Asset Sustainability

Asset management is maintaining a desired level of service for what you want your assets to provide at the lowest life cycle cost. Lowest life cycle cost refers to best practices and appropriate cost for rehabilitating, repairing or replacing an asset. Asset management is implemented through an asset management program and typically includes a written asset management plan.

The challenges facing water and wastewater infrastructure (including stormwater management systems) include:

  • Determining the best (or optimal) time to rehabilitate, repair or replace aging assets;
  • Uncertainties about climate change upon stormwater runoff frequencies, flows and contaminant loadings;
  • New regulatory requirements;
  • Responding to emergencies (as a result of asset failures); and,
  • Protecting assets

Although the watershed concept is now accepted, it is essential to translate this interest into rational and logical processes that capture the interest of decision makers and (most important) the public. If asset sustainability in conjunction with watershed management directives are to be effective, it must be implemented with regulatory policies and legislation. But asset sustainability is not all about science for there are many components that are not strictly science based. Organization and structure, funding, public involvement and decision making that transcend political boundaries are essential to develop effective strategies – whether at the watershed or subwatershed level.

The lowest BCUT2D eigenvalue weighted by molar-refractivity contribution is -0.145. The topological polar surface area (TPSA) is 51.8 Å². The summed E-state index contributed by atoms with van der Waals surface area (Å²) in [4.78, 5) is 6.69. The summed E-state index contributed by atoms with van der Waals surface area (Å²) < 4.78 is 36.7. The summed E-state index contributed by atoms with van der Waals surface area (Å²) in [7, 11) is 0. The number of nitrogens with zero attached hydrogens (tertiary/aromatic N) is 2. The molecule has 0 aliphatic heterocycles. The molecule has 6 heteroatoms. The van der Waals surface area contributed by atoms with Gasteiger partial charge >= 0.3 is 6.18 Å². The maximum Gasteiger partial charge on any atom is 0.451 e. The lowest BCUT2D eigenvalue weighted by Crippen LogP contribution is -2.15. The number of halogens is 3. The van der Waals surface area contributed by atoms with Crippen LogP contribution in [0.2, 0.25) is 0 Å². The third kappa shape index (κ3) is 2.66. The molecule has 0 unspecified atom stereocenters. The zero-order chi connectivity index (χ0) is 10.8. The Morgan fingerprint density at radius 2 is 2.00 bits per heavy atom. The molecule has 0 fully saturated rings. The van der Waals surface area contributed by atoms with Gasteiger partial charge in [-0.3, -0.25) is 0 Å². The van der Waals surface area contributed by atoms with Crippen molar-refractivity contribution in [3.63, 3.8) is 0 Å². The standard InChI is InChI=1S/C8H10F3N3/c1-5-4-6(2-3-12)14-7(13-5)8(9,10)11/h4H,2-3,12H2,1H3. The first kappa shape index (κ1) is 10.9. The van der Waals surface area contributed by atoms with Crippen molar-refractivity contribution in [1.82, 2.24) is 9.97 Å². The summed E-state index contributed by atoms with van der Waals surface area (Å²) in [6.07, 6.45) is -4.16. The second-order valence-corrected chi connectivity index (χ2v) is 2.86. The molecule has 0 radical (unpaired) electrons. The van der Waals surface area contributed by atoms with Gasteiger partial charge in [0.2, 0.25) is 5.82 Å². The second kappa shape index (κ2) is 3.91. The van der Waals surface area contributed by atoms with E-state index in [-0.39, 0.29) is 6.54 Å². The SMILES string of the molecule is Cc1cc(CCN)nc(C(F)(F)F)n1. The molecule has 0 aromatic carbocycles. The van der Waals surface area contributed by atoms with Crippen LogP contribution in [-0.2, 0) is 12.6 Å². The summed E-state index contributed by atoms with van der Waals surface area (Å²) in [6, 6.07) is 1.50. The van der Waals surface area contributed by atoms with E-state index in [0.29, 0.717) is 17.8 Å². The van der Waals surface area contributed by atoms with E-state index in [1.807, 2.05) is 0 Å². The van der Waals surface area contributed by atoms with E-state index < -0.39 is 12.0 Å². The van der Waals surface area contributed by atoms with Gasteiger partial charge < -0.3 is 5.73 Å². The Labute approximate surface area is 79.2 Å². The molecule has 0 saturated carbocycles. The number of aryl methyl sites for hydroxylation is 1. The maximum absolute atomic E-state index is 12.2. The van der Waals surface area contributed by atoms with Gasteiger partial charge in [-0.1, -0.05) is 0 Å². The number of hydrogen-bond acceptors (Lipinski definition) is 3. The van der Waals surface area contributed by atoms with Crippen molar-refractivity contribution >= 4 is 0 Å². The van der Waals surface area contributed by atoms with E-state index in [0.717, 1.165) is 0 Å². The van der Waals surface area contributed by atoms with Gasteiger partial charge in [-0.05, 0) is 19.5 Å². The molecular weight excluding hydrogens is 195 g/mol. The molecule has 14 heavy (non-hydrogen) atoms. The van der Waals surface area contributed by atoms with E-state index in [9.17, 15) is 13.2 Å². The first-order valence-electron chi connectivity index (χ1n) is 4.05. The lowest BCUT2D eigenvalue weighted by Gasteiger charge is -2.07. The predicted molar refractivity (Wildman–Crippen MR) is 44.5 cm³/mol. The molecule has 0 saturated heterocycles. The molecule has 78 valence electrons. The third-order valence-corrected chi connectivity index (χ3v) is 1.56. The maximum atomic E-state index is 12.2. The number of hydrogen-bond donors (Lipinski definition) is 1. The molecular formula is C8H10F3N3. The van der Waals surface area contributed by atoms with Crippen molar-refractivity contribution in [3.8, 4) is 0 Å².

GREENLAND®’s environmental projects use professional, multi-disciplinary teams. The cost of pre-emptive environmental planning is a small percentage of new development costs. Despite its low cost, it provides invaluable information that can save money during infrastructure design and construction stages. It can also prevent costly remediation and rehabilitation works.